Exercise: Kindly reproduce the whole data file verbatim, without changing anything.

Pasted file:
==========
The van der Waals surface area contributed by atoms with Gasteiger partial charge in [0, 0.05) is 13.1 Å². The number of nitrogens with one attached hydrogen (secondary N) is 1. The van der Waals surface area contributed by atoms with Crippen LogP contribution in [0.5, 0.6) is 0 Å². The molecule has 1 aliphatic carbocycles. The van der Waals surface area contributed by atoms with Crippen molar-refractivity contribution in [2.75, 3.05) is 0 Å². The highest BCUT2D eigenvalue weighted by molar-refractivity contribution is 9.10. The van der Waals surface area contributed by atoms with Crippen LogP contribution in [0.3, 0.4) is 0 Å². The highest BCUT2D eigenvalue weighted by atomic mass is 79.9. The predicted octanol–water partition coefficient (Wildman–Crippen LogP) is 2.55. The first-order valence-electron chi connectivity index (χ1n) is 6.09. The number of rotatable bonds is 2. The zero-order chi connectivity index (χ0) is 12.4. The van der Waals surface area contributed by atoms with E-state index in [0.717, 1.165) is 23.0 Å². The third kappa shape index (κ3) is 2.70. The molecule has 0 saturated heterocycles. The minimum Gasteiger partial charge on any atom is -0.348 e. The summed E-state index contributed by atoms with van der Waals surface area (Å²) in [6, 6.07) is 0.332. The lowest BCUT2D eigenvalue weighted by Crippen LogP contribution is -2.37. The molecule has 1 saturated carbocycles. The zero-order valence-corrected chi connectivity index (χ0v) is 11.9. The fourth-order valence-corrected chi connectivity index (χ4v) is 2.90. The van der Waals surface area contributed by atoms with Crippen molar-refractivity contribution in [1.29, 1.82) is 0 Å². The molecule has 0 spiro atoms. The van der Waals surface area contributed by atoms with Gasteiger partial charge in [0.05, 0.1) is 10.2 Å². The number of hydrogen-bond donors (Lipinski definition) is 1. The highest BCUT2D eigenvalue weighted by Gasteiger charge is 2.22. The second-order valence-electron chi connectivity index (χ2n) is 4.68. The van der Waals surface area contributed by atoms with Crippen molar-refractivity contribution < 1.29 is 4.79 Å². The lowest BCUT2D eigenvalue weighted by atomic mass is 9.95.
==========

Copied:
The van der Waals surface area contributed by atoms with Gasteiger partial charge in [0, 0.05) is 13.1 Å². The number of nitrogens with one attached hydrogen (secondary N) is 1. The van der Waals surface area contributed by atoms with Crippen LogP contribution in [0.5, 0.6) is 0 Å². The molecule has 1 aliphatic carbocycles. The van der Waals surface area contributed by atoms with Crippen molar-refractivity contribution in [2.75, 3.05) is 0 Å². The highest BCUT2D eigenvalue weighted by molar-refractivity contribution is 9.10. The van der Waals surface area contributed by atoms with Crippen LogP contribution in [0.3, 0.4) is 0 Å². The highest BCUT2D eigenvalue weighted by atomic mass is 79.9. The predicted octanol–water partition coefficient (Wildman–Crippen LogP) is 2.55. The first-order valence-electron chi connectivity index (χ1n) is 6.09. The number of rotatable bonds is 2. The zero-order chi connectivity index (χ0) is 12.4. The van der Waals surface area contributed by atoms with E-state index in [0.717, 1.165) is 23.0 Å². The third kappa shape index (κ3) is 2.70. The molecule has 0 saturated heterocycles. The minimum Gasteiger partial charge on any atom is -0.348 e. The summed E-state index contributed by atoms with van der Waals surface area (Å²) in [6, 6.07) is 0.332. The lowest BCUT2D eigenvalue weighted by Crippen LogP contribution is -2.37. The molecule has 1 saturated carbocycles. The zero-order valence-corrected chi connectivity index (χ0v) is 11.9. The fourth-order valence-corrected chi connectivity index (χ4v) is 2.90. The van der Waals surface area contributed by atoms with Crippen molar-refractivity contribution in [1.29, 1.82) is 0 Å². The molecule has 0 spiro atoms. The van der Waals surface area contributed by atoms with Gasteiger partial charge in [0.05, 0.1) is 10.2 Å². The number of hydrogen-bond donors (Lipinski definition) is 1. The highest BCUT2D eigenvalue weighted by Gasteiger charge is 2.22. The second-order valence-electron chi connectivity index (χ2n) is 4.68. The van der Waals surface area contributed by atoms with Crippen molar-refractivity contribution < 1.29 is 4.79 Å². The lowest BCUT2D eigenvalue weighted by atomic mass is 9.95.